Worm Breeder's Gazette 7(1): 79

These abstracts should not be cited in bibliographies. Material contained herein should be treated as personal communication and should be cited as such only with the consent of the author.

Site of Yolk Protein Synthesis in C. elegans

J. Kimble, W. Sharrock

We have done several experiments which together indicate that yolk 
proteins are synthesized by the intestine, transported from the 
intestine into the pseudocoelom, and taken up by the gonad to reach 
the oocytes.  This is the simplest variation yet observed of the 
pattern of yolk protein synthesis typical of both invertebrates and 
vertebrates - where yolk proteins are normally synthesized by an 
endodermal derivative and they are transported to the ovary via the 
Our first bit of evidence is that animals with no gonads (obtained 
by laser ablation of the gonadal precursor cells soon after hatching) 
contain copious quantities of all three yolk proteins (yp170, yp115, 
and yp88, see Sharrock above).  The extragonadal synthesis observed in 
these animals suggested that the gonad is not the primary site of 
synthesis of yolk proteins.  Next, we dissected radioactively labelled 
animals into intestines, gonads, and body walls.  Each tissue exhibits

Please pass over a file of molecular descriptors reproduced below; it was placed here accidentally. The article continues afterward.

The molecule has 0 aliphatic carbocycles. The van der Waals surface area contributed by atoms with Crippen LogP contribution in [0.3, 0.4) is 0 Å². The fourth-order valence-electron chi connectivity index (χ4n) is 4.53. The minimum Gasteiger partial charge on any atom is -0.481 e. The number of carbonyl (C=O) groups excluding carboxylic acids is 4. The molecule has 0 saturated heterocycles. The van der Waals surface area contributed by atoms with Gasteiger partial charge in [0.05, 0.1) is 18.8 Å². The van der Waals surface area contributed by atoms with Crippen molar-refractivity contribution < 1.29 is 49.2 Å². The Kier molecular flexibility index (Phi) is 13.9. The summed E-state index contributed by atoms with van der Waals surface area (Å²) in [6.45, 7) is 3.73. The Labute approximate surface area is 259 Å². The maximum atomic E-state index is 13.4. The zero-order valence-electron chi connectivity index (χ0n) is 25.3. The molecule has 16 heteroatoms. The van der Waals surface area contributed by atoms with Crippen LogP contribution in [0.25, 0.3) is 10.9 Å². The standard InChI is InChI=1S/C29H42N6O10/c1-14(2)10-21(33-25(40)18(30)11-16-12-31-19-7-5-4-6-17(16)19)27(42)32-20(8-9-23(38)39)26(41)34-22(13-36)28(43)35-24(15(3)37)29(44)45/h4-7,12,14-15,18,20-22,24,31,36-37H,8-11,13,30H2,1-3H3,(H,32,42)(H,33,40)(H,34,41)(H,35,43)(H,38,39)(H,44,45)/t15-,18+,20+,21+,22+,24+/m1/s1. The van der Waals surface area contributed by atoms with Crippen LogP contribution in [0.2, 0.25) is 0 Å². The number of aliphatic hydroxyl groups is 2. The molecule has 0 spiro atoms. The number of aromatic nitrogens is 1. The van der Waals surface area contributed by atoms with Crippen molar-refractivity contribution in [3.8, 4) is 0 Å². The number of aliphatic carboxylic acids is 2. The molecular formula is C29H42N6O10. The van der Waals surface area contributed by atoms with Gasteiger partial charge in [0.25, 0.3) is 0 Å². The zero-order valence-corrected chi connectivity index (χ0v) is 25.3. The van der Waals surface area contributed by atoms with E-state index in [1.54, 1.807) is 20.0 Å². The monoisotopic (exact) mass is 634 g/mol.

a different pattern of bands on SDS gels.  Body walls contain mostly 
actin, myosin, and a series of bands of about 101K which we suspect 
are cuticle proteins.  Gonads contain all three yolk proteins as well 
as certain gonad specific proteins (bands that are missing in 
gonadless animals).  The major band in intestines is one at 170K that 
is probably yp170.  Intestines dissected from laser ablated gonadless 
animals possess bands at 170K, 115K, and 88K, suggesting that this 
tissue is the extragonadal site of yolk protein synthesis.  Finally, 
we incubated dissected intestines and gonads in [35S]-methionine to 
look at synthesis in isolated tissues.  Chan and Gehring's medium (C 
and G, 1971) turns out to be a successful medium for worm organ 
culture.  In such experiments, intestines made abundant 170K protein (
25% of the total protein), but synthesis of 115K and 88K protein was 
variable.  The gonads produce no proteins in organ culture that are 
170K, 115K, or 88K, though gonad specific proteins are made in 
quantity.  Thus, the intestine appears to be the primary site of 
synthesis of all three yolk proteins.  This is the only sign of sexual 
differentiation in the intestine so far detected.
Secretion of yolk proteins was observed by exposing the intestine to 
[35S]-methionine in the same medium.  This time the animal was cut 
midway through the pharynx so the intestine was not cut and so leakage 
would be minimized.  A comparison of gels of tissues and medium showed 
that yolk proteins were selectively found in the medium.
We have also examined the site of yolk protein synthesis in four 
mutants that alter sexual phenotype in a tissue specific way.  Each 
mutant appears morphologically to have male somatic tissues, but to 
make oocytes.  However, results from laser ablation and dissection 
experiments indicate that the intestine of these mutants makes yolk 
proteins.  Thus, the intestine and germ line tissues of these mutants 
are hermaphrodite, and the other somatic tissues are either completely 
male or primarily male - depending on the mutant.  We have therefore 
suggested that sexual differentiation in the endoderm and germ line 
tissues is coordinately controlled.